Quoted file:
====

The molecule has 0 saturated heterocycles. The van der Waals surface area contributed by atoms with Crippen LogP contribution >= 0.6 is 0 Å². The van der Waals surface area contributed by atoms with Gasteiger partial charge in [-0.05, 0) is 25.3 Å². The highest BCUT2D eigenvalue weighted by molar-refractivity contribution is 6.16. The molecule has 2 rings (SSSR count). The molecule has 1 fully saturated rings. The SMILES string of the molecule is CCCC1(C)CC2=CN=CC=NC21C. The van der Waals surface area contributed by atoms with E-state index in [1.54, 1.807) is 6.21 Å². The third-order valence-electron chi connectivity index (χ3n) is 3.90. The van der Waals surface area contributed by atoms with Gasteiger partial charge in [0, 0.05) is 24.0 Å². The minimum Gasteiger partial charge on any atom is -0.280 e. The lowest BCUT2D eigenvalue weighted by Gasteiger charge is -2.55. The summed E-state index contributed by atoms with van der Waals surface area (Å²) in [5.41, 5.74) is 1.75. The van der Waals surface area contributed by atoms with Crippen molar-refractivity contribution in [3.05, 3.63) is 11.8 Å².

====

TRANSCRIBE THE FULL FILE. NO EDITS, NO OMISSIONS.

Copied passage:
The molecule has 0 saturated heterocycles. The van der Waals surface area contributed by atoms with Crippen LogP contribution >= 0.6 is 0 Å². The van der Waals surface area contributed by atoms with Gasteiger partial charge in [-0.05, 0) is 25.3 Å². The highest BCUT2D eigenvalue weighted by molar-refractivity contribution is 6.16. The molecule has 2 rings (SSSR count). The molecule has 1 fully saturated rings. The SMILES string of the molecule is CCCC1(C)CC2=CN=CC=NC21C. The van der Waals surface area contributed by atoms with E-state index in [1.54, 1.807) is 6.21 Å². The third-order valence-electron chi connectivity index (χ3n) is 3.90. The van der Waals surface area contributed by atoms with Gasteiger partial charge in [0, 0.05) is 24.0 Å². The minimum Gasteiger partial charge on any atom is -0.280 e. The lowest BCUT2D eigenvalue weighted by Gasteiger charge is -2.55. The summed E-state index contributed by atoms with van der Waals surface area (Å²) in [5.41, 5.74) is 1.75. The van der Waals surface area contributed by atoms with Crippen molar-refractivity contribution in [3.05, 3.63) is 11.8 Å².